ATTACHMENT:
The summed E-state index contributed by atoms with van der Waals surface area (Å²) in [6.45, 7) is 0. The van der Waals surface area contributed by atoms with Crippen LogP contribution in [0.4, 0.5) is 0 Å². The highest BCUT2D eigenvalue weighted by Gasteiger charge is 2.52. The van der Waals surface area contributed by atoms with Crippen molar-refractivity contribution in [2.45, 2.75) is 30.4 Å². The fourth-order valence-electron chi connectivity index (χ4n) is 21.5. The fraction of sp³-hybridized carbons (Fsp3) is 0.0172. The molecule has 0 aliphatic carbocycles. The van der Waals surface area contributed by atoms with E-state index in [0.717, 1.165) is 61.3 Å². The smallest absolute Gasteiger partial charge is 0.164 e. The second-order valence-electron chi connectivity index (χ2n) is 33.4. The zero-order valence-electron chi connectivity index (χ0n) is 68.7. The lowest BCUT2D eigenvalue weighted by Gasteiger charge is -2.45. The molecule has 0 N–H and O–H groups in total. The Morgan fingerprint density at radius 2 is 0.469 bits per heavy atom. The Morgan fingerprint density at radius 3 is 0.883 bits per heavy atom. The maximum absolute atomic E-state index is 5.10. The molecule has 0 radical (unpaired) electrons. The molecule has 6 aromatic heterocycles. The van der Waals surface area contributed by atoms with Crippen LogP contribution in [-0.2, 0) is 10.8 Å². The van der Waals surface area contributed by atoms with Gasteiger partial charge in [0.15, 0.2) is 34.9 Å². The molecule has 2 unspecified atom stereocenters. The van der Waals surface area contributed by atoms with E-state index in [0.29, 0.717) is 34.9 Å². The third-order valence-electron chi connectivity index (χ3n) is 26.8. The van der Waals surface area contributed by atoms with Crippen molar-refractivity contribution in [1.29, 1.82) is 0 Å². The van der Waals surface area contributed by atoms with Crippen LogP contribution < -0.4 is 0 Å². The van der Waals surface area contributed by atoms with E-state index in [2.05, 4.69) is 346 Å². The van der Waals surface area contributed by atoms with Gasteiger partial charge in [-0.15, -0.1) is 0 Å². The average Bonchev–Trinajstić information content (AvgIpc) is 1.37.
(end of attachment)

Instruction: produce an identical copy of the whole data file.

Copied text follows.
The summed E-state index contributed by atoms with van der Waals surface area (Å²) in [6.45, 7) is 0. The van der Waals surface area contributed by atoms with Crippen LogP contribution in [0.4, 0.5) is 0 Å². The highest BCUT2D eigenvalue weighted by Gasteiger charge is 2.52. The van der Waals surface area contributed by atoms with Crippen molar-refractivity contribution in [2.45, 2.75) is 30.4 Å². The fourth-order valence-electron chi connectivity index (χ4n) is 21.5. The fraction of sp³-hybridized carbons (Fsp3) is 0.0172. The molecule has 0 aliphatic carbocycles. The van der Waals surface area contributed by atoms with E-state index in [0.717, 1.165) is 61.3 Å². The smallest absolute Gasteiger partial charge is 0.164 e. The second-order valence-electron chi connectivity index (χ2n) is 33.4. The zero-order valence-electron chi connectivity index (χ0n) is 68.7. The lowest BCUT2D eigenvalue weighted by Gasteiger charge is -2.45. The molecule has 0 N–H and O–H groups in total. The Morgan fingerprint density at radius 2 is 0.469 bits per heavy atom. The Morgan fingerprint density at radius 3 is 0.883 bits per heavy atom. The maximum absolute atomic E-state index is 5.10. The molecule has 0 radical (unpaired) electrons. The molecule has 6 aromatic heterocycles. The van der Waals surface area contributed by atoms with Crippen LogP contribution in [-0.2, 0) is 10.8 Å². The van der Waals surface area contributed by atoms with Gasteiger partial charge in [0.15, 0.2) is 34.9 Å². The molecule has 2 unspecified atom stereocenters. The van der Waals surface area contributed by atoms with E-state index in [0.29, 0.717) is 34.9 Å². The third-order valence-electron chi connectivity index (χ3n) is 26.8. The van der Waals surface area contributed by atoms with Crippen molar-refractivity contribution in [1.29, 1.82) is 0 Å². The van der Waals surface area contributed by atoms with Crippen LogP contribution < -0.4 is 0 Å². The van der Waals surface area contributed by atoms with E-state index in [2.05, 4.69) is 346 Å². The van der Waals surface area contributed by atoms with Gasteiger partial charge in [-0.15, -0.1) is 0 Å². The average Bonchev–Trinajstić information content (AvgIpc) is 1.37.